The impact of not getting important information through to your customers?
Just imagine that a problem is found with one of your most popular products or services, meaning you have to contact all your customers to offer a solution or replacement. How would your service team, or your outsource customer service partner, cope?
Now, stop imagining and start planning. The last 12 months has seen some major brands fall foul of poorly handled product recalls or poorly communicated service failures. Nat West’s Black Friday experience was a prime example, where a lack of regular updates about the bank’s online banking failure, on the busiest online shopping day of the year, created further frustration for thousands of customers, who shared their discontent across social media. By not updating customers, the bank gave the impression they didn’t care, while no doubt they were working very hard to resolve the problem. Worse still, there was no apology once the issue was resolved leaving many customers feeling let down.
Product recalls, if not handled well, can have a very detrimental effect on a brand. Recalls are relatively common in sectors such as automotive, electrical appliances and pharmaceuticals. They must be handled well as the corporate consequences of failure can be serious. The reputational damage can be difficult to recover from, but more importantly, in some cases, there can be a genuine threat to personal safety.
How would you get critical messaging to all your customers?
If you had to get essential information to every single customer, how would you do it? If your customer service planning doesn’t include this as a possibility, there’s a risk that a product problem will result in a huge influx of inbound enquiries, flooding your team and leaving many customers unhappy with your performance. By getting ahead of the problem and proactively communicating with your customers, dissatisfaction can be minimised. A well-handled problem can result in genuine brand advocates, but a badly handled one can irreparably damage your brand reputation.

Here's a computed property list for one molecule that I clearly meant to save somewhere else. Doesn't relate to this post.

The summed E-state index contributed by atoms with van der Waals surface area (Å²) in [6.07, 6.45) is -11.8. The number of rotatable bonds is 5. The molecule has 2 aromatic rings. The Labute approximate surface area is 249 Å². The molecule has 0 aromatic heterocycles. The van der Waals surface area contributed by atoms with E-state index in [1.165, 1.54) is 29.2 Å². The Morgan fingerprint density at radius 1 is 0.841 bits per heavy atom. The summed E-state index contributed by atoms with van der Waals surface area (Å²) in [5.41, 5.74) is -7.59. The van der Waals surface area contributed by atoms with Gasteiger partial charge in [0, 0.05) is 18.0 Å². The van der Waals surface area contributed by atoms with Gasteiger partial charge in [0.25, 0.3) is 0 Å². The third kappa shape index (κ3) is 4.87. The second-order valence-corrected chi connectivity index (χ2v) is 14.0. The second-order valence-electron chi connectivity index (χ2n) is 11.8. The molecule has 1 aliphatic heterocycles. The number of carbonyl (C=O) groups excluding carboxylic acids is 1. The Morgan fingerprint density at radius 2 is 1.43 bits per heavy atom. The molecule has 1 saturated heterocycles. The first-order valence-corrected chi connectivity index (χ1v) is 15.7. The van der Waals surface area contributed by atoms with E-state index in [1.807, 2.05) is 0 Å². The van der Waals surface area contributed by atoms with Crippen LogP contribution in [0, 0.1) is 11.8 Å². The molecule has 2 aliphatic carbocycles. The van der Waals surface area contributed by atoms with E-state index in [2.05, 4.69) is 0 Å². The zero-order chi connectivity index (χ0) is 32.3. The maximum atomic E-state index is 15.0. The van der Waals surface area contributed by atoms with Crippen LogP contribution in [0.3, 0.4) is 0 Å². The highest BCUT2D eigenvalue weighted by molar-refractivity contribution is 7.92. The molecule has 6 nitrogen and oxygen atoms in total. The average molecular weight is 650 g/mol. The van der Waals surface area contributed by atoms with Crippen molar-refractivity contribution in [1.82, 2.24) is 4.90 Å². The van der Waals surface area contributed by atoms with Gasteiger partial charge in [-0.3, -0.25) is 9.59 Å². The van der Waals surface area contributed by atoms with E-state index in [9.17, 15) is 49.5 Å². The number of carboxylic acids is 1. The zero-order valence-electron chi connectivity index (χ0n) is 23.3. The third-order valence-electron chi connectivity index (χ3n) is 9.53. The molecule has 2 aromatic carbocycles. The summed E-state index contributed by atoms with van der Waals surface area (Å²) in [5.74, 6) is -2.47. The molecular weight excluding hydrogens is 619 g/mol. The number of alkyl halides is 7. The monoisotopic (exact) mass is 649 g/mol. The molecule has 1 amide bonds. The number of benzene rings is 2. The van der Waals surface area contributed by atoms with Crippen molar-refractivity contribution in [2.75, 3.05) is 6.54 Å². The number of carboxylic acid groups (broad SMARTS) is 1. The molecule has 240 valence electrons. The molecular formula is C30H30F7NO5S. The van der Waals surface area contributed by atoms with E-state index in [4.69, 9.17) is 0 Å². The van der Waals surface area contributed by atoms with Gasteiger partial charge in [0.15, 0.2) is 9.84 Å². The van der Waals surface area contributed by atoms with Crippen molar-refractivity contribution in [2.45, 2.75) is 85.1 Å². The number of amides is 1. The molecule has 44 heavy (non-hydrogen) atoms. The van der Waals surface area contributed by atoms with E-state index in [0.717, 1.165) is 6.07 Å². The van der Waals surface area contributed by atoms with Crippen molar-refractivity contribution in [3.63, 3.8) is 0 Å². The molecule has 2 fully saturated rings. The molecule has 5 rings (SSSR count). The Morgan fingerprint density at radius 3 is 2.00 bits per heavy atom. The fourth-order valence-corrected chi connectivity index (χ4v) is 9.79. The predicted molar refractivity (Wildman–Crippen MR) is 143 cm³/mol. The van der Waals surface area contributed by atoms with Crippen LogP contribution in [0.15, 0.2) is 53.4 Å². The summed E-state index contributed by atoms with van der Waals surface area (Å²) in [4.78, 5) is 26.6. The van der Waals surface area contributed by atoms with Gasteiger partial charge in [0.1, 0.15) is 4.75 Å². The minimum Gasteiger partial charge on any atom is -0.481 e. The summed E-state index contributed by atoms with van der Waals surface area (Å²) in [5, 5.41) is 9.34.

Critical messaging solutions can vary – using different channels according to the needs of the clients. However, they tend to be built on an initial SMS (text message) transmission. SMS messages, on average, achieve delivery and open rates of well over 90%, so with a suitably clear message, a huge number of customers can be reached and engaged extremely quickly and inexpensively.
The initial SMS will usually contain a call to action, a link, or rich media for an app like experience, that enables customers to self-serve and take control of their own problem resolution. This could be to make an engineer appointment or to arrange collection of a defective product. This is much more resource efficient than waiting for inbound enquiries following a news story or even a proactive email campaign.
Customers are also given the option to engage via SMS or social media to ask questions: this is also far more cost-effective than prompting calls, as agents can typically handle four text conversations at one time, and customers are more accepting of slower response rates via SMS or social chat (via your brand’s Facebook page, for example) than on the phone.
When you compare the self-serve option to staffing up your customer service department, or securing outsourced seats to handle a massive spike in demand, it is both cheaper and quicker, reaching customers more effectively and delivering the required results with minimum human involvement. This is more likely to result in more satisfied customers, despite the obvious initial bad news about their purchase.
How do you turn a negative situation to your advantage?
So, by adopting a proactive, planned approach to dealing with critical messaging, your brand can:
• Reach your customers quickly
• Get resolutions acted on efficiently
• Allow your customer service team to focus on just the complex cases
• Maximise cost-effectiveness
• Convert potential brand damage into happy customers
At CCP we work with specialist partners who are able to deliver the latest crisis management and critical messaging solutions, so if you have any customer service issues, or are concerned that your business is not setup to handle a crisis, get in touch. We’d love to help.